BTW that’s a rather unfortunate choice of ‘train sound’!

        • Omega Z


          Your Right. Gibbs has cleaned it up a bit. Now if he does additional investigating, Some of us might even find it fair. Considering he’s a reporter & should be unbiased.

          I’ll cut him some slack. He actually pushed back on one posting on the call-outs.

          Mark Gibbs

          “Jaysan: While there are many players in the alternative energy market who are, without doubt, out-and-out frauds, the topic is so big that some of them must be real researchers. A fraction of those claim results and will be mistaken for one reason or another while a smaller number will never find anything. An even smaller subgroup might hit pay dirt … My point is that to declare “these people are most certainly fakes” would, for now at least, seem too sweeping a judgment.”

          • Peter_Roe


            Yes the ‘revised’ Gibbs article does seem to about as good as MSM reporting gets (damning with faint praise!). If it wasn’t for Gibbs’ history of sneering I suppose I’d probably applaud the current version as a step in the direction of factual reporting. It’ll be interesting to see if it’s a ‘glitch’ in his normal pattern, or if future articles follow a new direction.

    • GreenWin

      Thank you Admin for an excellent article. Paradigm change demands more than just advanced technology. We have to carefully plan how to implement the technology in daily life. As Frank notes, natural disasters clearly demonstrate the dangers of old centralized grids (smart or stupid.) As seen with the East Coast hurricane, power outages are primary examples. After 24 hours of power loss refrigerated food begins to spoil – adding millions of $$ loss to storm damage.

      IMO a plausible rollout of LENR power systems is in three stages:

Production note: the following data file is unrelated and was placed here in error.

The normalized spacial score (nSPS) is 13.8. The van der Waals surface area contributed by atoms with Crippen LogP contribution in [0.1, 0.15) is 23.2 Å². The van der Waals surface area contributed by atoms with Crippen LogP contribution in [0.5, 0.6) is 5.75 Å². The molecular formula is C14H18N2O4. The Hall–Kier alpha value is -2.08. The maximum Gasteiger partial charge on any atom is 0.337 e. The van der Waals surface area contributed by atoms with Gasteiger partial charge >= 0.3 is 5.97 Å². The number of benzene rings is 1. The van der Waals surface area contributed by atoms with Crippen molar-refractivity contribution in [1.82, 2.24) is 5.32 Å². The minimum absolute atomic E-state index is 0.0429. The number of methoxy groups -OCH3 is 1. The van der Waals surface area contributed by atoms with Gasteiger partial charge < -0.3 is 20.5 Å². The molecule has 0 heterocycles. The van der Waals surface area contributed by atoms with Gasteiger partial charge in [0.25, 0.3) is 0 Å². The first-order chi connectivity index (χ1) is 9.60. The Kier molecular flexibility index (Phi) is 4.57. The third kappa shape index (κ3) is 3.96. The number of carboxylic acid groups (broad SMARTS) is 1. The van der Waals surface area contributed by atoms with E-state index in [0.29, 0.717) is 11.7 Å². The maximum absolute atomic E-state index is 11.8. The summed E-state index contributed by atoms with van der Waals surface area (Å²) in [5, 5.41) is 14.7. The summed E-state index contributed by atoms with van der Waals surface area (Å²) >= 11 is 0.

1) Industrial applications for CHP at the 1-50MW level. These units would be dedicated to a single business, manufacturer, industry. Hot-cat subsystems provide process heat, hot water, chiller air/water, and electricity.

      2) District CHP systems serving a group of industries or businesses like the Texas Medical Center (14 hospitals, 9 schools) at 50MW – 1GW. Supported by US Dept. of Energy and DOD.

      3) Micro-grids providing UPS backup & conditioning services to neighborhood residences equipped with micro-CHP systems.

      Secretary Chu and the DOE already support the District CHP concept. In February, Dr. Chu visited TECO – a non-profit firm engineering District combined heat and power systems. http://www.prweb.com/releases/2012/2/prweb9165794.htm

      While District CHP is ideal for Universities, municipal buildings and industries like the medical center – it requires a large power system.

      Micro-grids service the home CHP by networking neighbors for the purpose of load balance and emergency backup. If 10 micro-grid customers are flooded, their neighbors’ systems contribute a portion of their excess to provide uninterrupted service.

      Centralized power generation is vulnerable to multiple failure scenarios. With district, distributed, and micro-grids – even a disaster such as hurricane Sandy could be managed without major power losses. There is safety in numbers. Which is why for all the nail-biting and teeth gnashing over the home e-cat (and equivalents) – micro-CHP WILL enter the market.

      The only question is, how long will communities cling to their old, vulnerable ways?

    • Petrol

      This is akin to daydreaming about winning the lotto. Our dreams only matter in the real world if we actually win.

      • Iggy Dalrymple

        To fantasize about the lottery pretty much requires the purchase of a ticket. Rossi, so far, has been cheaper, and to the extent that he raises the blood pressure of skeptics, makes it even more entertaining.

        • HeS

          Excelent, long soap opera. Like “The Bold and the Beautiful”:)

        • GreenWin

          Ig, the pathsceps next door are now so demoralized, they have indulged in group Seppuku. OTOH, high blood pressure in skeps is good news for the makers of Lipitor (the best selling drug in pharmaceutical history!)

          • LilyLover